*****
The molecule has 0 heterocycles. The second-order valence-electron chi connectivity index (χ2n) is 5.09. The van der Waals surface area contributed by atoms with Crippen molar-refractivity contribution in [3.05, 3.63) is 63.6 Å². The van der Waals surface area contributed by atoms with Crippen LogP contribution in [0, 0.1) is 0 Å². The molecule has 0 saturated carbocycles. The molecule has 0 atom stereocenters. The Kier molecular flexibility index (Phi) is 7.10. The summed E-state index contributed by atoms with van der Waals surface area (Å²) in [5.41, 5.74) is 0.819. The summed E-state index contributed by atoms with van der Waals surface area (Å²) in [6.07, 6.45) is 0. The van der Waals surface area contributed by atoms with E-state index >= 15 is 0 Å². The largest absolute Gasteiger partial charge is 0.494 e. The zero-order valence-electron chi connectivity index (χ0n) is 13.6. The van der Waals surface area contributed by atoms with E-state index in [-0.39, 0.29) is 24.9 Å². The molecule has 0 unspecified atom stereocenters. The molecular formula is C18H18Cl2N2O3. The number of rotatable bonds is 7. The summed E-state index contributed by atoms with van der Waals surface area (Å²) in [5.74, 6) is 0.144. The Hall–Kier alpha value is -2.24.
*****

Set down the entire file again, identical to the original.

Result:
The molecule has 0 heterocycles. The second-order valence-electron chi connectivity index (χ2n) is 5.09. The van der Waals surface area contributed by atoms with Crippen molar-refractivity contribution in [3.05, 3.63) is 63.6 Å². The van der Waals surface area contributed by atoms with Crippen LogP contribution in [0, 0.1) is 0 Å². The molecule has 0 saturated carbocycles. The molecule has 0 atom stereocenters. The Kier molecular flexibility index (Phi) is 7.10. The summed E-state index contributed by atoms with van der Waals surface area (Å²) in [5.41, 5.74) is 0.819. The summed E-state index contributed by atoms with van der Waals surface area (Å²) in [6.07, 6.45) is 0. The van der Waals surface area contributed by atoms with E-state index >= 15 is 0 Å². The largest absolute Gasteiger partial charge is 0.494 e. The zero-order valence-electron chi connectivity index (χ0n) is 13.6. The van der Waals surface area contributed by atoms with E-state index in [-0.39, 0.29) is 24.9 Å². The molecule has 0 unspecified atom stereocenters. The molecular formula is C18H18Cl2N2O3. The number of rotatable bonds is 7. The summed E-state index contributed by atoms with van der Waals surface area (Å²) in [5.74, 6) is 0.144. The Hall–Kier alpha value is -2.24.